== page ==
Mystery Religion(redirected from Mystery religions)
Mystery Religion(religion, spiritualism, and occult)
Witchcraft/Wicca is a mystery religion similar to the ancient Greek mysteries. A mystery in this sense is a rite or religion that is kept secret from all but its initiates, who have been trained, prior to the revelations of the rite, by a heirophant, or "revealer of holy things."
There are various parts to a mystery religion initiation: a catharsis, or purification; a palingenesis, or symbolical death and rebirth, with the imparting of new knowledge; a heiros gamos, or sacred marriage with the deity; an orgia, or overpowering emotion, leading to an ekstasis, or getting out of oneself. (The Greek Theo Smyrnaeus referred to this as "the bliss of being god-beloved and sharing the life of the gods.") There is also a final triumphal procession.
Lawson suggests that the reason for secrecy in the mysteries was due, in part, to the intrusion of the Achaeans upon the Pelasgians, whose worship of Demeter was the most holy part of their religion. The Pelasgians would not accept the Achaeans into their rites, hence the performance of them in secret. Yet in Crete these same rites were open to all.
The leitmotif of the mysteries was the marriage of mortals with the gods. In the earliest period for which there is a written record, the principle deities of the mysteries were Demeter and her daughter Kore. (Kore was never styled Persephone in the official language of Eleusis.) The third deity, god of the lower world, was known by the names Pluto and Eubouleus, according to the Homeric hymn to Demeter (circa seventh century BCE) and reaffirmed in an ancient hymn of Pamphos. One view is that Dionysus entered at a somewhat later period, due to the great influence of the Orphic sects, while another view is that he was a part of some inner mystery.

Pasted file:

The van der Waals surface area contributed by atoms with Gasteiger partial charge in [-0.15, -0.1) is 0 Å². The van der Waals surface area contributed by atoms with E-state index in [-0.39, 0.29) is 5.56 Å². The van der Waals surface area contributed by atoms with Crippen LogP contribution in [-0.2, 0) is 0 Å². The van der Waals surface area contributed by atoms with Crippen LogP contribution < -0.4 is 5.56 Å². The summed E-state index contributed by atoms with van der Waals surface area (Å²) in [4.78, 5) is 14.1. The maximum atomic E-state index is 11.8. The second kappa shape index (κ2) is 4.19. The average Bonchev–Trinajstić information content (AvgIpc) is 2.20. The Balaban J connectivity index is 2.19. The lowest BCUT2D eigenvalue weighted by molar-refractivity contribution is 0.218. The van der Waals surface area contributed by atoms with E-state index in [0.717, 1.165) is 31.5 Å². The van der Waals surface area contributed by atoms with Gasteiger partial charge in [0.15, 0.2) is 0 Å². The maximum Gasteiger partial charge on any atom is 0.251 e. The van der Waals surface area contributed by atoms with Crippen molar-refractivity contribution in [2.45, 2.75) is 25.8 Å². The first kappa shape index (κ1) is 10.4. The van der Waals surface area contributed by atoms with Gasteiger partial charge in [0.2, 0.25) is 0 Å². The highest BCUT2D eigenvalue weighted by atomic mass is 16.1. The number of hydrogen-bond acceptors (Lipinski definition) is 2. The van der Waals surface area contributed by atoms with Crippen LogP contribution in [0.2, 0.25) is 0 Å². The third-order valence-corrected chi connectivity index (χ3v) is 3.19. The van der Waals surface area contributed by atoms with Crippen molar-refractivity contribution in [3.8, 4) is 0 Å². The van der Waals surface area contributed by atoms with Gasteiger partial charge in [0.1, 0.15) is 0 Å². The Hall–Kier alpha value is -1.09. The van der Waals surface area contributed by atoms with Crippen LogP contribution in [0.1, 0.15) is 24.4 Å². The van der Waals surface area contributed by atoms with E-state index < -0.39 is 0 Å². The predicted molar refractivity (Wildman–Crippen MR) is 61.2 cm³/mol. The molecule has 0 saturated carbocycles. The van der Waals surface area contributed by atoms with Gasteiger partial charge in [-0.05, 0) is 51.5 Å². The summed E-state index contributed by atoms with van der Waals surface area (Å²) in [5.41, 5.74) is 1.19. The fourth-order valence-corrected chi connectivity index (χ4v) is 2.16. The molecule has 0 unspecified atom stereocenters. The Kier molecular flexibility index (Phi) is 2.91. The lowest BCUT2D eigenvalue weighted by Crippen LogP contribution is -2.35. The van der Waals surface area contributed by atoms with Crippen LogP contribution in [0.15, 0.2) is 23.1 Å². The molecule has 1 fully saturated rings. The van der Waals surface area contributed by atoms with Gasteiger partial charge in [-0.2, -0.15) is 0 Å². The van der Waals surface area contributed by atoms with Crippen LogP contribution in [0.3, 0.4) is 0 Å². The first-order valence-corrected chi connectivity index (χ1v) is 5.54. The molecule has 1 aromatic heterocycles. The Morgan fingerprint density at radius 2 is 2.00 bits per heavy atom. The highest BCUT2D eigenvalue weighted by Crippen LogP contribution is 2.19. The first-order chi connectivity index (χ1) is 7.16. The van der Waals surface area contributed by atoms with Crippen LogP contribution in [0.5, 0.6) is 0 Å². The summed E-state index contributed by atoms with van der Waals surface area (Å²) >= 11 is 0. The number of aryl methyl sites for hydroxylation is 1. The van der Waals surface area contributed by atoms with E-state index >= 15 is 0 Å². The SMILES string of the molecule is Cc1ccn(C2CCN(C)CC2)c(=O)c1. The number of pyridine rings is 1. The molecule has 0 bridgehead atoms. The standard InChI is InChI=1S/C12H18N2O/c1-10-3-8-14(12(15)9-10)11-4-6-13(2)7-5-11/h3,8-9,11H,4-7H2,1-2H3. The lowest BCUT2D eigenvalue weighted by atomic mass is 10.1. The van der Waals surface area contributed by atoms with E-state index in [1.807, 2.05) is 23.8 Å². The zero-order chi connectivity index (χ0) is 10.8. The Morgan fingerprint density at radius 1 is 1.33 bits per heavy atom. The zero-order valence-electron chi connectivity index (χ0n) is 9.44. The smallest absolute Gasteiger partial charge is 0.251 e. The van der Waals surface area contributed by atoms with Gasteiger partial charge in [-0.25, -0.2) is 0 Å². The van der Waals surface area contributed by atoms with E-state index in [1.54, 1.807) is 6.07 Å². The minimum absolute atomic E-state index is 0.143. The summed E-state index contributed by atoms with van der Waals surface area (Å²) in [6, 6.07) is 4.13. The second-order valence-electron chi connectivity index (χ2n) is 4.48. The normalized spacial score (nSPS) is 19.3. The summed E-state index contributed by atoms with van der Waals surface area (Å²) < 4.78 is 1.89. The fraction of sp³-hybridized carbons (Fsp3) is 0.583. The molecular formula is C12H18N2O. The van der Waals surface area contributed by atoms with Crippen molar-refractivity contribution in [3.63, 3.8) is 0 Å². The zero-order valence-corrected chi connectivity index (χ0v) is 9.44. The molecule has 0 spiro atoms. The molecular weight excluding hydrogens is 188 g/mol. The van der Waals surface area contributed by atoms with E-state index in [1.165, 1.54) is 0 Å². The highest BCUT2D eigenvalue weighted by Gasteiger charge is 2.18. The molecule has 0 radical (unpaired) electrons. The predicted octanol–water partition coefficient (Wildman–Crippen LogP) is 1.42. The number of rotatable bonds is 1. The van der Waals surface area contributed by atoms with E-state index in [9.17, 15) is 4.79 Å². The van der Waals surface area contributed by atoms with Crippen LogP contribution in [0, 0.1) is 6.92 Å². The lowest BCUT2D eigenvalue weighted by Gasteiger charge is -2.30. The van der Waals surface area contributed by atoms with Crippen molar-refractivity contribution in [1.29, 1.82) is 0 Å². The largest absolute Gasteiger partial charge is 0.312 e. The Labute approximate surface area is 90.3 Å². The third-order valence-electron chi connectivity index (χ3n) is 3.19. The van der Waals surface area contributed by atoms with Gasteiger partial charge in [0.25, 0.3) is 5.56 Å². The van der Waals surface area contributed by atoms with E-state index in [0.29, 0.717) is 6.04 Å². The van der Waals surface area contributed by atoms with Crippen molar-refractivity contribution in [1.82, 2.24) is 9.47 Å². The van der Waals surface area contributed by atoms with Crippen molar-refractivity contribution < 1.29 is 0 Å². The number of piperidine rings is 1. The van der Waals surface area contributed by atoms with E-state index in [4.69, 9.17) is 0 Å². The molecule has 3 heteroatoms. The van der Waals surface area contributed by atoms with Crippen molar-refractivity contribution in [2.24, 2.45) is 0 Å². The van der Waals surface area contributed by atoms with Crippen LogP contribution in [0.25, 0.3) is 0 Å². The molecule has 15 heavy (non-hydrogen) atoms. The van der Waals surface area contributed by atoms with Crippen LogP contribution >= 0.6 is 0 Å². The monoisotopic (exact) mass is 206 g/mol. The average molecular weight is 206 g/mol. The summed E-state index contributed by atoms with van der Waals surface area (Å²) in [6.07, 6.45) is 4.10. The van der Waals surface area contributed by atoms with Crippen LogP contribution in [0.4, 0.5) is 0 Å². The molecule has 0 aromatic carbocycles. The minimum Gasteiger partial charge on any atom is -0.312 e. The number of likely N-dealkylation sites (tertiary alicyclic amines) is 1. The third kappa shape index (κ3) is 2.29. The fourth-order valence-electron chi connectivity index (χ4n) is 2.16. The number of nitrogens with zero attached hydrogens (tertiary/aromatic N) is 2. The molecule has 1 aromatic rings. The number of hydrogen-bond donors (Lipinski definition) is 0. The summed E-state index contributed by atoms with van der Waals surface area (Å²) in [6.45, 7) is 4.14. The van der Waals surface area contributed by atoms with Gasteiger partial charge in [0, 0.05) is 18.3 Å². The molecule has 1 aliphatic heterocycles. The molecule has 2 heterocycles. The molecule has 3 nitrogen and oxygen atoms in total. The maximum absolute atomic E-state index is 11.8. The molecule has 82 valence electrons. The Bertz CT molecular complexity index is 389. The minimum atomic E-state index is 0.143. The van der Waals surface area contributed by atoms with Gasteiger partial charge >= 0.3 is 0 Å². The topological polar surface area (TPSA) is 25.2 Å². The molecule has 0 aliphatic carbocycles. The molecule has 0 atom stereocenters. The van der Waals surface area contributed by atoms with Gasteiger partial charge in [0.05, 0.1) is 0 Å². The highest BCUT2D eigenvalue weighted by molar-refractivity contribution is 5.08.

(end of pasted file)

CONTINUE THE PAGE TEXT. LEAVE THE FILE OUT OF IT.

Besides the greater mysteries at Eleusis, there were lesser mysteries at Agrae, on the banks of the Ilissus. Sacrifices were made to the same great goddesses at both. The Oriental mysteries associated with Attis, Cybele, Isis, and Sabzius, were akin to these and came into later Greece and early imperial Rome. However, their orgiastic ecstasy was more violent, with emasculation practiced by the devotees of Attis. Religious dramas were an important part of all the mysteries.
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